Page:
Capitol recap: Why the budget impasse hasn’t affected a quarter billion dollars in municipal pension aid

     Pennsylvania Auditor General Eugene DePasquale reviews audit results at Harrisburg School District's Lincoln building. (Emily Previti/WITF)

    Pennsylvania Auditor General Eugene DePasquale reviews audit results at Harrisburg School District's Lincoln building. (Emily Previti/WITF)

    Municipal pension aid isn’t determined by need.

    It’s based on the statewide average funding available per pensioner from a 2 percent state tax on fire and casualty insurance payable to the state Treasury, which diverts the money to the Pennsylvania Employees’ Retirement Commission. PERC disseminates it in conjunction with the state Auditor General’s Office.

    The state law setting up that process provided for it every year, without involving lawmakers. That’s why this particular source of revenue remains in play, according to PERC Executive Director Jim McAneny, while others are sidelined as the Commonwealth approaches 120 days without a budget.

    The flow of municipal pension aid isn’t completely unimpeded, though.

    The state Auditor General’s office will withhold pension aid from some communities this year for late filings, excessive benefits and other noncompliance issues. The money is the sole source of leverage over local officials to properly manage pension funds because the state auditor general’s office lacks prosecutorial power.

    Yet withholding pension aid is rarely invoked, even if officials break the rules for awarding and reporting retirement benefits. Of nearly 1,500 eligible communities, just five aren’t getting the money. Those communities are missing out on $117,000 combined — less than five percent of the statewide total.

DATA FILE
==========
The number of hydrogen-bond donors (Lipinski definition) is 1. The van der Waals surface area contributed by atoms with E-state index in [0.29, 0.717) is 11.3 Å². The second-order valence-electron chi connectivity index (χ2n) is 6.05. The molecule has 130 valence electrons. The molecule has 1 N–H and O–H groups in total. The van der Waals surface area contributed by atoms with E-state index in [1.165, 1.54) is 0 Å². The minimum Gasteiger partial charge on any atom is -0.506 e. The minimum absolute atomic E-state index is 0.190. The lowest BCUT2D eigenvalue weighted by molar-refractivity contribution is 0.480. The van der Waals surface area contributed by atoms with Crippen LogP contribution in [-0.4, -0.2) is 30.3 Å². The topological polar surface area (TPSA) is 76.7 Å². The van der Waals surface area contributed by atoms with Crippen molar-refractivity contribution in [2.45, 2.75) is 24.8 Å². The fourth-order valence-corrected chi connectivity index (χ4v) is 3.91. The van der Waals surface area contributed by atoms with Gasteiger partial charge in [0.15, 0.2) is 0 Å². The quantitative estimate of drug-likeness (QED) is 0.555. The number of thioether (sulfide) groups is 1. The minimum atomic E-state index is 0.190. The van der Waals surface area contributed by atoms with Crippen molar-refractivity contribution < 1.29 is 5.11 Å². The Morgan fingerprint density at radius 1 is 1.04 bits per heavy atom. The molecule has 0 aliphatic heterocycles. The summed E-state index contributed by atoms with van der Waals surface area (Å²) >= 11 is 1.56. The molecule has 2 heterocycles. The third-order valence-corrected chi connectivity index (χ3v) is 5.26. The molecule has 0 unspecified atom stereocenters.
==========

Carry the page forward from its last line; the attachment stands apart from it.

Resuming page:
State Auditor General Eugene DePasquale says withholding funding risks pushing costs on taxpayers. And he says there are other considerations. One is the fact that union contracts might call for retirement benefits that are still legal even if they are unaffordable long-term, he says.

    Some bargaining agreements might legally bind local officials to break the law, though. Shamokin’s an example.

    “Simply having a bad contract, there’s no state law that triggers any punishment for that,” DePasquale says.

    DePasquale says sanctions against attorneys or financial advisers are rare.

    But he’s not actively pushing for those or other punitive reforms. He, along with the Pennsylvania Municipal League and others, say the Commonwealth’s municipal pension laws need to change to empower officials to negotiate more sustainable benefits for retired public employees.

    That change would include providing for 401(k)-style defined benefit plans for new hires while preserving the defined contribution plans typical of many municipal workers and retirees.

    “We think there needs to be comprehensive reform including some structural changes to the system and then, with that, would be an appropriate carrot and stick approach when it comes to state money,” DePasquale says.

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